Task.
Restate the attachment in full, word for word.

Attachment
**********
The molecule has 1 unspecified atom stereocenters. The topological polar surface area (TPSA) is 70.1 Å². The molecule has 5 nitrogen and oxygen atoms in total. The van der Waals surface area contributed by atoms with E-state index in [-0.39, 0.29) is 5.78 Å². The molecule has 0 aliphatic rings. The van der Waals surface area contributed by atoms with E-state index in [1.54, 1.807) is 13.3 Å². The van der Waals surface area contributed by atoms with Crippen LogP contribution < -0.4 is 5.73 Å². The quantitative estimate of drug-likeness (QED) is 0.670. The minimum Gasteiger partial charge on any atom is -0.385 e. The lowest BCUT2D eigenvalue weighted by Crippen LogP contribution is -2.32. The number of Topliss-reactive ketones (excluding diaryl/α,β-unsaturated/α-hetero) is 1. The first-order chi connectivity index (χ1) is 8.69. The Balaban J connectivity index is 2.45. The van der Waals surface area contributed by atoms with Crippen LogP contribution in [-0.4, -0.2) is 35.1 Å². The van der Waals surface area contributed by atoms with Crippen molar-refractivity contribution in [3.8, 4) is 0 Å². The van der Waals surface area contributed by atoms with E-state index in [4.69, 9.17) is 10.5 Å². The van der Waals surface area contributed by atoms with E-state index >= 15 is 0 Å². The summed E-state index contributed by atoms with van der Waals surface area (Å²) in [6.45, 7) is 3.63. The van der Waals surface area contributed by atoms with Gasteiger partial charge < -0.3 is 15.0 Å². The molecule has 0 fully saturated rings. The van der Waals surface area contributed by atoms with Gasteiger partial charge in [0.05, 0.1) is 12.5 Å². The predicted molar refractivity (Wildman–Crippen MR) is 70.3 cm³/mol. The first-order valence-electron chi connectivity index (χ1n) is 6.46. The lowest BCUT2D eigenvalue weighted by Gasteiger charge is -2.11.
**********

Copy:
The molecule has 1 unspecified atom stereocenters. The topological polar surface area (TPSA) is 70.1 Å². The molecule has 5 nitrogen and oxygen atoms in total. The van der Waals surface area contributed by atoms with E-state index in [-0.39, 0.29) is 5.78 Å². The molecule has 0 aliphatic rings. The van der Waals surface area contributed by atoms with E-state index in [1.54, 1.807) is 13.3 Å². The van der Waals surface area contributed by atoms with Crippen LogP contribution < -0.4 is 5.73 Å². The quantitative estimate of drug-likeness (QED) is 0.670. The minimum Gasteiger partial charge on any atom is -0.385 e. The lowest BCUT2D eigenvalue weighted by Crippen LogP contribution is -2.32. The number of Topliss-reactive ketones (excluding diaryl/α,β-unsaturated/α-hetero) is 1. The first-order chi connectivity index (χ1) is 8.69. The Balaban J connectivity index is 2.45. The van der Waals surface area contributed by atoms with Crippen LogP contribution in [-0.4, -0.2) is 35.1 Å². The van der Waals surface area contributed by atoms with Crippen molar-refractivity contribution in [3.8, 4) is 0 Å². The van der Waals surface area contributed by atoms with E-state index in [4.69, 9.17) is 10.5 Å². The van der Waals surface area contributed by atoms with E-state index >= 15 is 0 Å². The summed E-state index contributed by atoms with van der Waals surface area (Å²) in [6.45, 7) is 3.63. The van der Waals surface area contributed by atoms with Gasteiger partial charge < -0.3 is 15.0 Å². The molecule has 0 fully saturated rings. The van der Waals surface area contributed by atoms with Gasteiger partial charge in [0.05, 0.1) is 12.5 Å². The predicted molar refractivity (Wildman–Crippen MR) is 70.3 cm³/mol. The first-order valence-electron chi connectivity index (χ1n) is 6.46. The lowest BCUT2D eigenvalue weighted by Gasteiger charge is -2.11.